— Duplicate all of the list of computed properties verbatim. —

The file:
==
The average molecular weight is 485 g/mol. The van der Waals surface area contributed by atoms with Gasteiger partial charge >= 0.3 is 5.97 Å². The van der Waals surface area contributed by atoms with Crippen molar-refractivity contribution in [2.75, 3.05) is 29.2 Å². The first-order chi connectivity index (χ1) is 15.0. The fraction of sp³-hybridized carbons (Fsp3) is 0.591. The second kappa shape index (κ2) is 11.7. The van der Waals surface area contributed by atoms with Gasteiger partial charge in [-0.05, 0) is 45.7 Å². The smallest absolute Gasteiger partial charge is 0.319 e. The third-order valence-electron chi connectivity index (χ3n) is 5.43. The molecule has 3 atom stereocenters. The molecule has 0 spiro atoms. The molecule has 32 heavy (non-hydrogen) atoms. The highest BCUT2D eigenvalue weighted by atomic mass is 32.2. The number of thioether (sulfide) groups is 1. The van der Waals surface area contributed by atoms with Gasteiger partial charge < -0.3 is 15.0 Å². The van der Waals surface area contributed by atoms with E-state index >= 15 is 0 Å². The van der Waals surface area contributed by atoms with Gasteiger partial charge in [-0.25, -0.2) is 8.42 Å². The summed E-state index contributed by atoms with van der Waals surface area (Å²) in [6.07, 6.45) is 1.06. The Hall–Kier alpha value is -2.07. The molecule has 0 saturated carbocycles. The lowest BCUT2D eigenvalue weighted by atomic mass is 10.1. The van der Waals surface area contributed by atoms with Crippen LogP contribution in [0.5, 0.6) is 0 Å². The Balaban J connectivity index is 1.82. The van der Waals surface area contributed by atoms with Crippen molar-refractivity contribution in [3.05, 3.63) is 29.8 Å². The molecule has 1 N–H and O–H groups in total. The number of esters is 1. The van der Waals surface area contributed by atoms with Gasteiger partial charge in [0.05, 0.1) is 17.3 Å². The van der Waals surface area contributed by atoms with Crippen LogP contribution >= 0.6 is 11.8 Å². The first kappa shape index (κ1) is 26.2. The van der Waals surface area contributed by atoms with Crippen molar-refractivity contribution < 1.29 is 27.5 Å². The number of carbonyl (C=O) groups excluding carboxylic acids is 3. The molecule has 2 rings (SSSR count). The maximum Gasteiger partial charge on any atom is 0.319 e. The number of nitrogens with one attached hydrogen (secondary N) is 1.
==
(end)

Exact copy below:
The average molecular weight is 485 g/mol. The van der Waals surface area contributed by atoms with Gasteiger partial charge >= 0.3 is 5.97 Å². The van der Waals surface area contributed by atoms with Crippen molar-refractivity contribution in [2.75, 3.05) is 29.2 Å². The first-order chi connectivity index (χ1) is 15.0. The fraction of sp³-hybridized carbons (Fsp3) is 0.591. The second kappa shape index (κ2) is 11.7. The van der Waals surface area contributed by atoms with Gasteiger partial charge in [-0.05, 0) is 45.7 Å². The smallest absolute Gasteiger partial charge is 0.319 e. The third-order valence-electron chi connectivity index (χ3n) is 5.43. The molecule has 3 atom stereocenters. The molecule has 0 spiro atoms. The molecule has 32 heavy (non-hydrogen) atoms. The highest BCUT2D eigenvalue weighted by atomic mass is 32.2. The number of thioether (sulfide) groups is 1. The van der Waals surface area contributed by atoms with Gasteiger partial charge < -0.3 is 15.0 Å². The van der Waals surface area contributed by atoms with E-state index >= 15 is 0 Å². The van der Waals surface area contributed by atoms with Gasteiger partial charge in [-0.25, -0.2) is 8.42 Å². The summed E-state index contributed by atoms with van der Waals surface area (Å²) in [6.07, 6.45) is 1.06. The Hall–Kier alpha value is -2.07. The molecule has 0 saturated carbocycles. The lowest BCUT2D eigenvalue weighted by atomic mass is 10.1. The van der Waals surface area contributed by atoms with Crippen LogP contribution in [0.5, 0.6) is 0 Å². The Balaban J connectivity index is 1.82. The van der Waals surface area contributed by atoms with Crippen molar-refractivity contribution in [3.05, 3.63) is 29.8 Å². The molecule has 1 N–H and O–H groups in total. The number of esters is 1. The van der Waals surface area contributed by atoms with Gasteiger partial charge in [0.05, 0.1) is 17.3 Å². The van der Waals surface area contributed by atoms with Crippen LogP contribution >= 0.6 is 11.8 Å². The first kappa shape index (κ1) is 26.2. The van der Waals surface area contributed by atoms with Crippen molar-refractivity contribution < 1.29 is 27.5 Å². The number of carbonyl (C=O) groups excluding carboxylic acids is 3. The molecule has 2 rings (SSSR count). The maximum Gasteiger partial charge on any atom is 0.319 e. The number of nitrogens with one attached hydrogen (secondary N) is 1.